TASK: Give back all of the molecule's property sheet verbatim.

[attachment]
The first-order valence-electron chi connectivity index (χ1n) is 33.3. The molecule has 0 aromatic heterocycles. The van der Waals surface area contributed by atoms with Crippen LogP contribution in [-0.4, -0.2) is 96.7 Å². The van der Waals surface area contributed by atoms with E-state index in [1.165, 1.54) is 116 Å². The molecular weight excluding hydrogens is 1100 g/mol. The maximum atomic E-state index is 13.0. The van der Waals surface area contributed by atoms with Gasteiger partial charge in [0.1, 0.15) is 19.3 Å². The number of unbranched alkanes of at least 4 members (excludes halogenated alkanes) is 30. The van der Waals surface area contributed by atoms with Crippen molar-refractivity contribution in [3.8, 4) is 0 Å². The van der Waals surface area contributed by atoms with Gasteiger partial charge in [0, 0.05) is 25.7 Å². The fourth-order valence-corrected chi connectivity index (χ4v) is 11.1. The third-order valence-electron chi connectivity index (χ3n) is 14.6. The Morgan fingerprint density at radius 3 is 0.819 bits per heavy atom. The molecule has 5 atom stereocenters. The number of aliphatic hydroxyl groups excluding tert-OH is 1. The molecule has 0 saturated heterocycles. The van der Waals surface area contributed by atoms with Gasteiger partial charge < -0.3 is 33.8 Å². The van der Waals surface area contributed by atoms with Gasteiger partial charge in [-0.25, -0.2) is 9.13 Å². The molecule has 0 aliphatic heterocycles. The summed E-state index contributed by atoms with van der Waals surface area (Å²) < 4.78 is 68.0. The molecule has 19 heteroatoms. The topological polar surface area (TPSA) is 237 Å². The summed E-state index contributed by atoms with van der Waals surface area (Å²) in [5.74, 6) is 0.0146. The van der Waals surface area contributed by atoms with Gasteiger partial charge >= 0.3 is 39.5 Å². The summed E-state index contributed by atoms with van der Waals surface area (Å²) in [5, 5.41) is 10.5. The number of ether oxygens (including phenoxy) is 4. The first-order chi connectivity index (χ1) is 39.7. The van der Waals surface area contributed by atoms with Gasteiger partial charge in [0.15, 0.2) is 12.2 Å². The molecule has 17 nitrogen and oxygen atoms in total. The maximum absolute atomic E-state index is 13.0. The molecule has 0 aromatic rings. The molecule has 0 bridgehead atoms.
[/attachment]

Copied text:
The first-order valence-electron chi connectivity index (χ1n) is 33.3. The molecule has 0 aromatic heterocycles. The van der Waals surface area contributed by atoms with Crippen LogP contribution in [-0.4, -0.2) is 96.7 Å². The van der Waals surface area contributed by atoms with E-state index in [1.165, 1.54) is 116 Å². The molecular weight excluding hydrogens is 1100 g/mol. The maximum atomic E-state index is 13.0. The van der Waals surface area contributed by atoms with Gasteiger partial charge in [0.1, 0.15) is 19.3 Å². The number of unbranched alkanes of at least 4 members (excludes halogenated alkanes) is 30. The van der Waals surface area contributed by atoms with Crippen molar-refractivity contribution in [3.8, 4) is 0 Å². The van der Waals surface area contributed by atoms with Gasteiger partial charge in [0, 0.05) is 25.7 Å². The fourth-order valence-corrected chi connectivity index (χ4v) is 11.1. The third-order valence-electron chi connectivity index (χ3n) is 14.6. The Morgan fingerprint density at radius 3 is 0.819 bits per heavy atom. The molecule has 5 atom stereocenters. The number of aliphatic hydroxyl groups excluding tert-OH is 1. The molecule has 0 saturated heterocycles. The van der Waals surface area contributed by atoms with Gasteiger partial charge < -0.3 is 33.8 Å². The van der Waals surface area contributed by atoms with Gasteiger partial charge in [-0.25, -0.2) is 9.13 Å². The molecule has 0 aliphatic heterocycles. The summed E-state index contributed by atoms with van der Waals surface area (Å²) < 4.78 is 68.0. The molecule has 19 heteroatoms. The topological polar surface area (TPSA) is 237 Å². The summed E-state index contributed by atoms with van der Waals surface area (Å²) in [5.74, 6) is 0.0146. The van der Waals surface area contributed by atoms with Gasteiger partial charge >= 0.3 is 39.5 Å². The summed E-state index contributed by atoms with van der Waals surface area (Å²) in [5, 5.41) is 10.5. The number of ether oxygens (including phenoxy) is 4. The first-order chi connectivity index (χ1) is 39.7. The van der Waals surface area contributed by atoms with Gasteiger partial charge in [0.15, 0.2) is 12.2 Å². The molecule has 17 nitrogen and oxygen atoms in total. The maximum absolute atomic E-state index is 13.0. The molecule has 0 aromatic rings. The molecule has 0 bridgehead atoms.